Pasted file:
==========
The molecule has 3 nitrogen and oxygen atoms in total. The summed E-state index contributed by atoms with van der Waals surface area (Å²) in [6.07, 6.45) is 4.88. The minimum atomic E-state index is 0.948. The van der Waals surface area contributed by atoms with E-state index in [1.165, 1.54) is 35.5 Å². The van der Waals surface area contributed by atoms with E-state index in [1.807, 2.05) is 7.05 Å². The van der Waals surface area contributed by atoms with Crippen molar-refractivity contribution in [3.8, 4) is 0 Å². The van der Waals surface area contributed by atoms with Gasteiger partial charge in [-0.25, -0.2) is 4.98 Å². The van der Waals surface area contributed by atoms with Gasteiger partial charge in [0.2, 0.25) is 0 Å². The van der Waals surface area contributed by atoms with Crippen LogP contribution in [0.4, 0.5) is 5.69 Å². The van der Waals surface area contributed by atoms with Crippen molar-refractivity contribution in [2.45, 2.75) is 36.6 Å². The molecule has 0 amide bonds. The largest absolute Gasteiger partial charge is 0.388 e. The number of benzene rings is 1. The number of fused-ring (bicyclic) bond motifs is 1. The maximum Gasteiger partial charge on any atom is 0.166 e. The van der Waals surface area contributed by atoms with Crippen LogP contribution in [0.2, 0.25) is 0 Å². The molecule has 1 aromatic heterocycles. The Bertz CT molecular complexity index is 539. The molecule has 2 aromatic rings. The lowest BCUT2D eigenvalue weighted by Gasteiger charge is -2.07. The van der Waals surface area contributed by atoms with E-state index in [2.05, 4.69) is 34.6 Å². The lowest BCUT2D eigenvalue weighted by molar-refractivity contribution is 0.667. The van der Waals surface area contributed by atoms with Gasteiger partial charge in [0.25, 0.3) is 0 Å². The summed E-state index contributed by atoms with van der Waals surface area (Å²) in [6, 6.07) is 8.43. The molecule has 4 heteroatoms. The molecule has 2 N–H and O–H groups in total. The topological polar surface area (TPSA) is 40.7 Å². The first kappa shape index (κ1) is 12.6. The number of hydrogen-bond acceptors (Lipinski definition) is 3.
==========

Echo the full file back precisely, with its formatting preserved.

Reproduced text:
The molecule has 3 nitrogen and oxygen atoms in total. The summed E-state index contributed by atoms with van der Waals surface area (Å²) in [6.07, 6.45) is 4.88. The minimum atomic E-state index is 0.948. The van der Waals surface area contributed by atoms with E-state index in [1.165, 1.54) is 35.5 Å². The van der Waals surface area contributed by atoms with E-state index in [1.807, 2.05) is 7.05 Å². The van der Waals surface area contributed by atoms with Crippen molar-refractivity contribution in [3.8, 4) is 0 Å². The van der Waals surface area contributed by atoms with Gasteiger partial charge in [-0.25, -0.2) is 4.98 Å². The van der Waals surface area contributed by atoms with Gasteiger partial charge in [0.2, 0.25) is 0 Å². The van der Waals surface area contributed by atoms with Crippen LogP contribution in [0.4, 0.5) is 5.69 Å². The van der Waals surface area contributed by atoms with Crippen molar-refractivity contribution in [2.45, 2.75) is 36.6 Å². The molecule has 0 amide bonds. The largest absolute Gasteiger partial charge is 0.388 e. The number of benzene rings is 1. The number of fused-ring (bicyclic) bond motifs is 1. The maximum Gasteiger partial charge on any atom is 0.166 e. The van der Waals surface area contributed by atoms with Crippen LogP contribution in [0.2, 0.25) is 0 Å². The molecule has 1 aromatic heterocycles. The Bertz CT molecular complexity index is 539. The molecule has 2 aromatic rings. The lowest BCUT2D eigenvalue weighted by Gasteiger charge is -2.07. The van der Waals surface area contributed by atoms with E-state index in [2.05, 4.69) is 34.6 Å². The lowest BCUT2D eigenvalue weighted by molar-refractivity contribution is 0.667. The van der Waals surface area contributed by atoms with Gasteiger partial charge in [0.25, 0.3) is 0 Å². The summed E-state index contributed by atoms with van der Waals surface area (Å²) in [6, 6.07) is 8.43. The molecule has 4 heteroatoms. The molecule has 2 N–H and O–H groups in total. The topological polar surface area (TPSA) is 40.7 Å². The first kappa shape index (κ1) is 12.6. The number of hydrogen-bond acceptors (Lipinski definition) is 3.